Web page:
Royal Palace Thai on S Howard in Tampa perfectly balances sweet and heat in its delicious presentation of Thai favorites you already love with new dishes you'll come to love.
Is there a more perfect fruit than the banana? Aside from the taste, friendly texture and nutrition, there's the portability. I didn't think you could improve on the packaging.
Well, good Thai cooks, like those at Royal Palace Thai restaurant, have done the impossible. They envelop that exceptional fruit in a paper-thin wrapper and fry it, warming and enriching the flavor and creating a sensuous contrast between crackling crisp pastry and lusciously velvet banana. Dust with sesame seeds and set it against cold vanilla ice cream and you can forget bananas Foster.
Royal Palace does much the same thing for Thai cooking in general, putting the traditional range of flavors in an upscale package befitting its high-priced address on Howard Avenue, Tampa's Restaurant Row. Restaurateur Tapanee Damrongwatanasuk and husband Randall Knowles have had a place in Dunedin for seven years (closed temporarily until new chefs arrive) but they've given the Tampa restaurant extra trimmings.
South Tampa Thai fans who watched hungrily during the lengthy renovation have reason to thank Pinellas. They'll find that what had been a tiny cramped space is now a surprisingly open dining room with beautiful woodwork, a tropical aquarium and striking sculptures of gold and sequined deer in repose.
Although the food is not on the cutting edge of Pacific Rim, the cooking is authentic and the setting gives Thai cuisine the respect (and prices) it deserves, a cut above the ethnic bargain meal sought out by underground gourmands. Atmosphere and presentation make this sharp enough for a Gen Y date or other modest rites of friendship.
Most noticeably, Royal Palace tries to raise the bar on service. Granted when it's bad, it's bumbling, forgetful and clumsy, but when it's good, it's very, very good. One server had the polish of a grand hotel maitre d', culinary savvy of a New American foodie and more warmth than either one. He carefully explained each of the day's chalkboard specials and went the extra mile on the 1-5 heat rating."Two is medium, I'll bring a Three on the appetizer, then you can decide on the entree . . . we can make it Three and a Half if you want." Indeed, that'd be as far as the Nibbler goes.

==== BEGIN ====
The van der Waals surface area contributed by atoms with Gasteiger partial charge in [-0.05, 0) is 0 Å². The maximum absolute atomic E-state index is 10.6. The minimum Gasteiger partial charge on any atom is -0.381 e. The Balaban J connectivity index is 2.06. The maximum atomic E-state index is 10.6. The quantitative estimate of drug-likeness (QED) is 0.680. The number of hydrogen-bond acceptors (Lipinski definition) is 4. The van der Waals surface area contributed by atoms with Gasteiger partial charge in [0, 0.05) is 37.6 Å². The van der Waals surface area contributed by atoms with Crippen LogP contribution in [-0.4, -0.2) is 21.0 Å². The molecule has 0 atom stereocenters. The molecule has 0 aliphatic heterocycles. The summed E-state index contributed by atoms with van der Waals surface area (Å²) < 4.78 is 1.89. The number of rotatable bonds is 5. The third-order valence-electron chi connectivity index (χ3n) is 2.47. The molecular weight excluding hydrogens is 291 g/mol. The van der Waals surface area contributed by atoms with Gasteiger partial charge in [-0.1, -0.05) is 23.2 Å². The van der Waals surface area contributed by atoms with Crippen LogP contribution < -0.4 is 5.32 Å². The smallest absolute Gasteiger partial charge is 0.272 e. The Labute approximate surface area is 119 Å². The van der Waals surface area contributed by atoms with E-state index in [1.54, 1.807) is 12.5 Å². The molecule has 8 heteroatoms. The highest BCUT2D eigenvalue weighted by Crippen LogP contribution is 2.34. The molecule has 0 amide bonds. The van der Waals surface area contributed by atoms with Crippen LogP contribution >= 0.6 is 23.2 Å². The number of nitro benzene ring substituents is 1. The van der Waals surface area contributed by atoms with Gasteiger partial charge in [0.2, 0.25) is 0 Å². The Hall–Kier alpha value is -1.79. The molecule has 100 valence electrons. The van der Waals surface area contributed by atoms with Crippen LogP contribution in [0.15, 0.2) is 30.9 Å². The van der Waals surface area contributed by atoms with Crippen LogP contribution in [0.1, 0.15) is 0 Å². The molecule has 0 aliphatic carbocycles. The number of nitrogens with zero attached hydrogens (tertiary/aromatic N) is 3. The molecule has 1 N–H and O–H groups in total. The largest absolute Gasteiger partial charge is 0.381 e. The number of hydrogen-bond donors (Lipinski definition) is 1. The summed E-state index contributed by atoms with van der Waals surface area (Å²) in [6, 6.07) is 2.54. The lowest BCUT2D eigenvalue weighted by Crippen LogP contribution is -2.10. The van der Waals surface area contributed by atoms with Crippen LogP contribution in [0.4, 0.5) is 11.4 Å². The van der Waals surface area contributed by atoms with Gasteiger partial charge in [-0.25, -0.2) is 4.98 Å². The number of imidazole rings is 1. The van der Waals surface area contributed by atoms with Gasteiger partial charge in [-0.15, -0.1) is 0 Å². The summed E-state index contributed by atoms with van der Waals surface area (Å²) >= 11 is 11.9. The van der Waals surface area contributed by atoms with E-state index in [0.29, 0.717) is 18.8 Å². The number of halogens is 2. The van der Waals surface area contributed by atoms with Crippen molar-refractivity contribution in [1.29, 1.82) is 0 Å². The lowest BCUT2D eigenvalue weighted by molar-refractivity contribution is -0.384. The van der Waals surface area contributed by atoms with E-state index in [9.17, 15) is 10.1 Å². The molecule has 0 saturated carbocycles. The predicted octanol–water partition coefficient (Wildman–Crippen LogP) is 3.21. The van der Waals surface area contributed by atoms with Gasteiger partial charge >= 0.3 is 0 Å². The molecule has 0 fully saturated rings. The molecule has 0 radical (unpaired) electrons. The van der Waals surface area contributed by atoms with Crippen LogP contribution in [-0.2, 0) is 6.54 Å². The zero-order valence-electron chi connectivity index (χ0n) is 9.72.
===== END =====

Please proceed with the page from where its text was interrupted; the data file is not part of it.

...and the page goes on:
The menu is divided between novice-friendly dishes like chicken breast and more genuine and relatively rare Thai dishes like tord kra-tiam, meat and vegetables in a garlic and black pepper sauce. It has all my favorites, lively meat salads, duck, frog legs and a rainbow of curries, and goes beyond.
There's lobster for the big spender _ handsomely presented with peanuts and tomatoes or chili paste; penny pinchers can get salad or lunch entrees with Chinese sausage, a cross between dry salami and a good chorizo with a sweet licorice taste I love. Besides tomato and pineapple sweet and sour concoctions, the most imaginative sauce steams snapper with peppers, onions and the usual vegetables with prunes.
The different taste of Royal Thai started at the beginning, and I never pass up Thai starters. The Nibbler and you are indebted to Thailand for giving us satay _ barbecue with peanuts and cucumber! _ but my favorites are soups and salads. Here tom khar spikes chicken soup with coconut milk, galanga, lemongrass and lime, perfect for flu season. When we're back to beating the heat, the Nibbler prescribes nam sod, an odd combination of chicken and mushrooms punched up with ginger and lime; like no chicken salad you know.
In entrees, the staple noodle dish of pad Thai was bland stuff, light on peanut crunch and scallion zing, so might as well start at the top with the seafood dishes. Tender lobster tail came out great with a modestly fired curry sauce as did the big butterflied shrimp scampi (proving there's a world of seafood preparations yet to try). Big frog legs (like chicken, yes, but much better) were crisply done with minty basil mixed in with the vegetables. By the way, vegetables were invariably crisp and bright, from snow peas to carrots and zucchini.
Red curry on the shrimp was lively stuff and I look forward to trying the full range, from more temperate yellow to the fiery green. Ideally I'd like to taste a Thai curry sometime made without coconut milk, to see if you can have the flavor with a little less fat.
The only misstep Royal Thai has made in its move up the food chain is in wine. On the plus side, there is a fair-sized wine list, on the minus, by-the-glass prices are too high and the whites are virtually all chardonnays. Too mushy and creamy for me, I'd like crisp sauvignon blancs or the refreshing spice of riesling or gewurztraminer, U.S. or French, I don't care. Both are terrific with Thai.
In the meantime I'll stick to Singha beer, or better yet, Thai tea, so milky and sweetly perfumed I might skip the fried bananas.
Royal Palace Thai Restaurant
811 S Howard Ave.; Tampa; (813) 258-5893
HOURS: Lunch, 11:30 a.m. to 2:30 p.m. Monday through Friday; dinner, 4:30 to 10:30 p.m. nightly; Sunday brunch, noon to 3:30 p.m.
CREDIT CARDS: V, MC, D
DETAILS: Beer and wine; No smoking
PRICES: Lunch, $5.95 to $6.95; dinner, $7.95 to $14.95.
SPECIAL FEATURES: Outdoor seating